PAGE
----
12. While I've become a convert to training, I've a number of concerns. 1) Concentrating training via District works well when you have a functioning district but until recently our DE was not a troop builder which left some strong scouters out of the loop. 2) Some of the training for new leaders was repetitive and more geared to "Join Scouting." If they are leaders--drop the sales pitch and focus on the needs of leaders. 3) The rewrite of training and "requirement" for fresh training is IMO for the lawyers and a method to raise money. (cynical I know) which is why I suspect they chose not to do "
  13. My excitement dimmed when I read FScouters reply. Our SM took over our troop in this last year and is working to instill the boy led troop and patrol method. It is a long road. Currently our patrols are just what FScouter identified as standing on the lines. Our experience with Patrol Guides have been less than spectacular over the years to the point that we incorporated the newer scouts into our existing patrols. In my son's patrol, the PL rarely came to meetings or PLC meetings. As a result the new scouts (mostly from 2 packs) don't feel a particular affiliation with the patrols.
  14. I read this thinking it was about Scouting. Am female, with lots of Girl Scouting experience. When my son joined the Boy Scouts, I'd attend the parent meetings to hear "Any Dads who would like to help..." I even wrote up areas I could help and submitted them to the SM without much response. Finally the troop was desparate for an adult to go on a campout and I went. Granted being female in a BS camp isn't easy--but I had a great time and the SM respected me afterwards. My son has been in the troop for 5 years now--I'm still learning the Boy Scout way and finally wanting to do more of the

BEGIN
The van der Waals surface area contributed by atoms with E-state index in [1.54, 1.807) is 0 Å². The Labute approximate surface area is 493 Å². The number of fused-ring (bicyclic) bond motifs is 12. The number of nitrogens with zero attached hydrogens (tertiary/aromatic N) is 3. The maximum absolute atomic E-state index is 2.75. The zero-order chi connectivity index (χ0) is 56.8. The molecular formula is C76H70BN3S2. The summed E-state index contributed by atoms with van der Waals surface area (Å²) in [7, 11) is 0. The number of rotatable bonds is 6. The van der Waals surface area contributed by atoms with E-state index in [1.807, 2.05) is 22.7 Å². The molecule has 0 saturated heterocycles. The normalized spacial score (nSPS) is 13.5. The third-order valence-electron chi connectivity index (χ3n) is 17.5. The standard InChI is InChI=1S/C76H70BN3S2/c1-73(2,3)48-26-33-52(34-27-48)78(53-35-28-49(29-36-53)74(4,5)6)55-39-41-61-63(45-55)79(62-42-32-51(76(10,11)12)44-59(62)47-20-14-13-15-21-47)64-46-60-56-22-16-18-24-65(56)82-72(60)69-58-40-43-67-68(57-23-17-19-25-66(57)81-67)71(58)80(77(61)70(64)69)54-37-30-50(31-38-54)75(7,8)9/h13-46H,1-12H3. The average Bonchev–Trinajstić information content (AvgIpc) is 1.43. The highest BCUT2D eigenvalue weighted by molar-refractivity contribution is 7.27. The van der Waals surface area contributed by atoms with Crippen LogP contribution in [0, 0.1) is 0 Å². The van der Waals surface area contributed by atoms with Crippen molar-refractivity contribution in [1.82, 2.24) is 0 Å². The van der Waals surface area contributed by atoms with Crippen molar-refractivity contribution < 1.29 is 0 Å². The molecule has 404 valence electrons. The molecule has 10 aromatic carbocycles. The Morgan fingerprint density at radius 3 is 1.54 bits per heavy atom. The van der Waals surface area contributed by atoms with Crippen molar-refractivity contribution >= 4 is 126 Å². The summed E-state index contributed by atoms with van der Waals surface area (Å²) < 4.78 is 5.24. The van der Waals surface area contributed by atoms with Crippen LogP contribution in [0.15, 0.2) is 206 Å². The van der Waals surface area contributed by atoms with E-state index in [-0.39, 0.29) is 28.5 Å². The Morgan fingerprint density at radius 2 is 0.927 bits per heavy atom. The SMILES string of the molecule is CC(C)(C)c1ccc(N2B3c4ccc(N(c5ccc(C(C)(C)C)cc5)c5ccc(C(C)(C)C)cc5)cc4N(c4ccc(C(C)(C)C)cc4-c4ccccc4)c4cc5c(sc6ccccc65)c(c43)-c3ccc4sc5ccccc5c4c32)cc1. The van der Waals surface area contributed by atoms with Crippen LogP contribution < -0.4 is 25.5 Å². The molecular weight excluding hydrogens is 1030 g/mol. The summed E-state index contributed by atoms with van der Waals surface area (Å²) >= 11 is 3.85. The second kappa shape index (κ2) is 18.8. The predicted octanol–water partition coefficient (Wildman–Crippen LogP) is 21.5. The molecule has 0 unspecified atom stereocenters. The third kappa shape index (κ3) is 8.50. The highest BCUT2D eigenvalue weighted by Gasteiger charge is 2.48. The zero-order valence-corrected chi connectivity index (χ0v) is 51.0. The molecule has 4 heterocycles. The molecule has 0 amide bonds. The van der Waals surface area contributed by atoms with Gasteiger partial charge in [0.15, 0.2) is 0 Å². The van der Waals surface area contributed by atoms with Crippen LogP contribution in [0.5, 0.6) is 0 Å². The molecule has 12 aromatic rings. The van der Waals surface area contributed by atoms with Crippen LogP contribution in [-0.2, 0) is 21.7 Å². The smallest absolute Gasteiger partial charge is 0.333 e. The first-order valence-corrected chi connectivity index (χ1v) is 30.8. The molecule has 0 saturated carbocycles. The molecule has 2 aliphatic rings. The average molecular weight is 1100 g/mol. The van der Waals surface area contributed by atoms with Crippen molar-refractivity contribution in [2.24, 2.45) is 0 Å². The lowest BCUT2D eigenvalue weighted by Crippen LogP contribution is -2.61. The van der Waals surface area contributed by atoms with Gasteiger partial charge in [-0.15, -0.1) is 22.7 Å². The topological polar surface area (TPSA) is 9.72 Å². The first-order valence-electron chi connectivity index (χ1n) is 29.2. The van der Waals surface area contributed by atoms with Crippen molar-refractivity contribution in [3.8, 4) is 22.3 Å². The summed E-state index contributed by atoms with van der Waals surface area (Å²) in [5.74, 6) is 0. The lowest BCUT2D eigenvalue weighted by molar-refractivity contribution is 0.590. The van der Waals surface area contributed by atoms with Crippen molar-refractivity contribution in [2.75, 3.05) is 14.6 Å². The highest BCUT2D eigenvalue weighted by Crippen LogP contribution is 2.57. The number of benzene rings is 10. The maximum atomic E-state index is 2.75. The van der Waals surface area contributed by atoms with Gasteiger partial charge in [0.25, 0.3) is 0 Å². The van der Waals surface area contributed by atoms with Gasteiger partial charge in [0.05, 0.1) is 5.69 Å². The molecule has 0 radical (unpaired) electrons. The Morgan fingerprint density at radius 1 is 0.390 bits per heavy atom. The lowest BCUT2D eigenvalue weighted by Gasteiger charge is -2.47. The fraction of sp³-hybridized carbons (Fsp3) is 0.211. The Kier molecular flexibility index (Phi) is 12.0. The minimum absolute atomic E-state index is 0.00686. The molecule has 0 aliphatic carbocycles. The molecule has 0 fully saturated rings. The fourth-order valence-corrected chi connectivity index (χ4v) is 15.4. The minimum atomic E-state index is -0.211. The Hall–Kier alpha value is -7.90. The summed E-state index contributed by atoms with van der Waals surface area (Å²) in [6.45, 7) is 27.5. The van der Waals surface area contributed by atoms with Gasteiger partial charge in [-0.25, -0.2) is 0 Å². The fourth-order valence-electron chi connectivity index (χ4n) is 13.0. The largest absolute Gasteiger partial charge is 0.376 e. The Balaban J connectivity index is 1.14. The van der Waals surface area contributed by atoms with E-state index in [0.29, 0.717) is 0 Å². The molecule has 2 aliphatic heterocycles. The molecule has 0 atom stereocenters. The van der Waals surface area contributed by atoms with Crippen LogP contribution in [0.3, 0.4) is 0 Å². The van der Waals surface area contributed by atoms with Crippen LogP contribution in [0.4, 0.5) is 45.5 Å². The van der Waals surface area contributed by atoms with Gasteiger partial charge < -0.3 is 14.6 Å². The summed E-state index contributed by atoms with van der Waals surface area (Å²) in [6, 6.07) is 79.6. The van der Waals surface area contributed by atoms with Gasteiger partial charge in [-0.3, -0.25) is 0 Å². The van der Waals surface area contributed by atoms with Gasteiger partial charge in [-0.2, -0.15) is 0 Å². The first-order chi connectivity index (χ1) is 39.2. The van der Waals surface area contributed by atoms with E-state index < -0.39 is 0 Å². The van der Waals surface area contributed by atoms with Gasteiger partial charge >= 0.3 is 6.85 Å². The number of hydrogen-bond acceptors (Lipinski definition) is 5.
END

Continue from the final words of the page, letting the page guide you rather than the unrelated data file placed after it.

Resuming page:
15. Our troop is very excited to have 17 first year scouts giving us 36 boys. Traditionally Summer Camp is where the boys really start fitting in with the troop. This year is also a Philmont year for us. So 2 of our senior leaders (SM,ASM) will not be attending the full summer camp. Our former SM will come, but he doesn't know our first year scouts. I am former ASM, now CC and going to camp for full week, previously did 1/2. SM is trying to recruit more than 3 adults we have now to go. Our troop has been slowly, excruciatingly learning about the Patrol Method. What do you guys think a